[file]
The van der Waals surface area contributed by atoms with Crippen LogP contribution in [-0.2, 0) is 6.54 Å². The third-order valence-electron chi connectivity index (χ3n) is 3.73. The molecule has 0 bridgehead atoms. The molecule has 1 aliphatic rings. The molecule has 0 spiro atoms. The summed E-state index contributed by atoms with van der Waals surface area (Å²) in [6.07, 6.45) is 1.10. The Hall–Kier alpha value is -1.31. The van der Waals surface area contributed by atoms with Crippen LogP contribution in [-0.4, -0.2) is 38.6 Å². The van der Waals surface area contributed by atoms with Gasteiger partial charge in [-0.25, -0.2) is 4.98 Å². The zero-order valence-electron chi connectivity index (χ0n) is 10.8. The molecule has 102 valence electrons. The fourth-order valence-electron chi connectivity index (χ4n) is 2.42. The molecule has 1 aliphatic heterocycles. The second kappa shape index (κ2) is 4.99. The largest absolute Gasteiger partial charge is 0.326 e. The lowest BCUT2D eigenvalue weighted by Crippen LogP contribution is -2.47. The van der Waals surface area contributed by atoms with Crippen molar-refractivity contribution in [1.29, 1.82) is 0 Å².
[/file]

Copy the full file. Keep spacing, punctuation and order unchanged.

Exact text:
The van der Waals surface area contributed by atoms with Crippen LogP contribution in [-0.2, 0) is 6.54 Å². The third-order valence-electron chi connectivity index (χ3n) is 3.73. The molecule has 0 bridgehead atoms. The molecule has 1 aliphatic rings. The molecule has 0 spiro atoms. The summed E-state index contributed by atoms with van der Waals surface area (Å²) in [6.07, 6.45) is 1.10. The Hall–Kier alpha value is -1.31. The van der Waals surface area contributed by atoms with Crippen LogP contribution in [-0.4, -0.2) is 38.6 Å². The van der Waals surface area contributed by atoms with Gasteiger partial charge in [-0.25, -0.2) is 4.98 Å². The zero-order valence-electron chi connectivity index (χ0n) is 10.8. The molecule has 102 valence electrons. The fourth-order valence-electron chi connectivity index (χ4n) is 2.42. The molecule has 1 aliphatic heterocycles. The second kappa shape index (κ2) is 4.99. The largest absolute Gasteiger partial charge is 0.326 e. The lowest BCUT2D eigenvalue weighted by Crippen LogP contribution is -2.47. The van der Waals surface area contributed by atoms with Crippen molar-refractivity contribution in [1.29, 1.82) is 0 Å².